About 3.4 million chickens and turkeys and 5,500 hogs have been killed in flooding from Florence as rising North Carolina rivers swamped dozens of farm buildings where the animals were being raised for market, according to state officials.
The North Carolina Department of Agriculture issued the livestock mortality totals Tuesday, as major flooding is continuing after the slow-moving storm's drenching rains. Sixteen North Carolina rivers were at major flood stage Tuesday, with an additional three forecast to peak by Thursday.
The Department of Environmental Quality said the earthen dam at one hog lagoon in Duplin County had breached, spilling its contents. Another 25 of the pits containing animal feces and urine have either suffered structural damage, had wastewater levels go over their tops from heavy rains or had been swamped by floodwaters. Large mounds of manure are also typically stored at poultry farms.
North Carolina is among the top states in the nation in producing pork and poultry, with about 9 million hogs at any given time and 819 million chickens and 34 million turkeys raised each year.
The N.C. Pork Council, an industry trade group, said the livestock losses from the storm should be taken in the context.
"Our farmers took extraordinary measures in advance of this storm, including moving thousands of animals out of harm's way as the hurricane approached," the group said in a statement issued Tuesday. "We believe deeply in our commitment to provide care for our animals amid these incredibly challenging circumstances."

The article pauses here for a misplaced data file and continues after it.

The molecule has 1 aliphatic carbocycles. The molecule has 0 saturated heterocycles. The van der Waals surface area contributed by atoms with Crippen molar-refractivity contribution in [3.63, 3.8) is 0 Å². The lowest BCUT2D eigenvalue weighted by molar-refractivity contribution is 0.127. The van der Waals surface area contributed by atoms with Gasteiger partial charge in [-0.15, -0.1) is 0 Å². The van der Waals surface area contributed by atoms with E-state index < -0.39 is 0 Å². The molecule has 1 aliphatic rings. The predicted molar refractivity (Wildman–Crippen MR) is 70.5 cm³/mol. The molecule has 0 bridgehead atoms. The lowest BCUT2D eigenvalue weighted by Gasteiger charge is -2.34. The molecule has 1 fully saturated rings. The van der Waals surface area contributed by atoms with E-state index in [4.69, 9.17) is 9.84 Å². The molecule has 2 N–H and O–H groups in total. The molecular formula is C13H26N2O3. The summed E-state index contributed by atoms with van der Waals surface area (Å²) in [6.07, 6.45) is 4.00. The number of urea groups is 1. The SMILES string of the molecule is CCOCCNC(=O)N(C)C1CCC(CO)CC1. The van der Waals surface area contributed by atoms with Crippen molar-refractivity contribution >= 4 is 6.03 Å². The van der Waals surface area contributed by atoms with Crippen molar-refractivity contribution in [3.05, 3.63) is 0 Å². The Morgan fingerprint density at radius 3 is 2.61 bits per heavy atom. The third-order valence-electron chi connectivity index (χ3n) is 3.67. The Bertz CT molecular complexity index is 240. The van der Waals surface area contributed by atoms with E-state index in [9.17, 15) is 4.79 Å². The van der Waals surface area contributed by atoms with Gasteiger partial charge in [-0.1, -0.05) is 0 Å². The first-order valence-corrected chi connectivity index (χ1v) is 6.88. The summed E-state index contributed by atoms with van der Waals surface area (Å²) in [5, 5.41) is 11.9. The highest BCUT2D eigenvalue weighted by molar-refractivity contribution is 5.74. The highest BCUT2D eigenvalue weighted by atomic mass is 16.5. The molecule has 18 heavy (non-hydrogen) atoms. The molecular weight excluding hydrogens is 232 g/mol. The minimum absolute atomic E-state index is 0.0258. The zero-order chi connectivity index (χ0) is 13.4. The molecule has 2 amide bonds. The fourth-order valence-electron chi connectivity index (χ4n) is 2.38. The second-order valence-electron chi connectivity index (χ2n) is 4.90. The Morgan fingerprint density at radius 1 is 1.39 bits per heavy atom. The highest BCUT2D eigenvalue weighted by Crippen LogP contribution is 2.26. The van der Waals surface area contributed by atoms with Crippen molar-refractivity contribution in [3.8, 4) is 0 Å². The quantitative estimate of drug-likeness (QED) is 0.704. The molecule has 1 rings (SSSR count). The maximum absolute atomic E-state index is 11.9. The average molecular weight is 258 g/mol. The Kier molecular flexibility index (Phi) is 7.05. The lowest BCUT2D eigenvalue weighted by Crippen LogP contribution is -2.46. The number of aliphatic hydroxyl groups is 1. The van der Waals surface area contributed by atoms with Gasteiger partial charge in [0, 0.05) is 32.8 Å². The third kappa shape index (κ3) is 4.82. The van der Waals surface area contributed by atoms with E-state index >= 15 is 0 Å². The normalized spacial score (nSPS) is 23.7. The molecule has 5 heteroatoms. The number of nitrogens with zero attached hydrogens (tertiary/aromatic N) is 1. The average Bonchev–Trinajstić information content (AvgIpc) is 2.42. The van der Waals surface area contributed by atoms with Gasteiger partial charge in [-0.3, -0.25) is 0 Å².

The industry lost about 2,800 hogs during flooding from Hurricane Matthew in 2016.
Sanderson Farms, a major poultry producer in the state, said it lost about 1.7 million chickens after flooding at more than 60 of the independent farms that supply its poultry processing plants. The company said its facilities suffered no major damage, but supply disruptions and flooded roadways had caused shutdowns at some plants.
In addition, about 30 farms near Lumberton have been isolated by floodwaters, hampering the delivery of feed to animals. The lack of food could cause additional birds to die if access isn't restored quickly, the company said.
Smithfield Foods, the world's largest pork producer, said its plants also suffered no significant damage and are operating at limited capacity. The company said it would ramp up production as roads become passable.
An environmental threat is also posed by human waste as low-lying municipal sewage plants flood. On Sunday, the Cape Fear Public Utility Authority reported that more than 5 million gallons of partially treated sewage had spilled into the Cape Fear River after power failed at its treatment plant.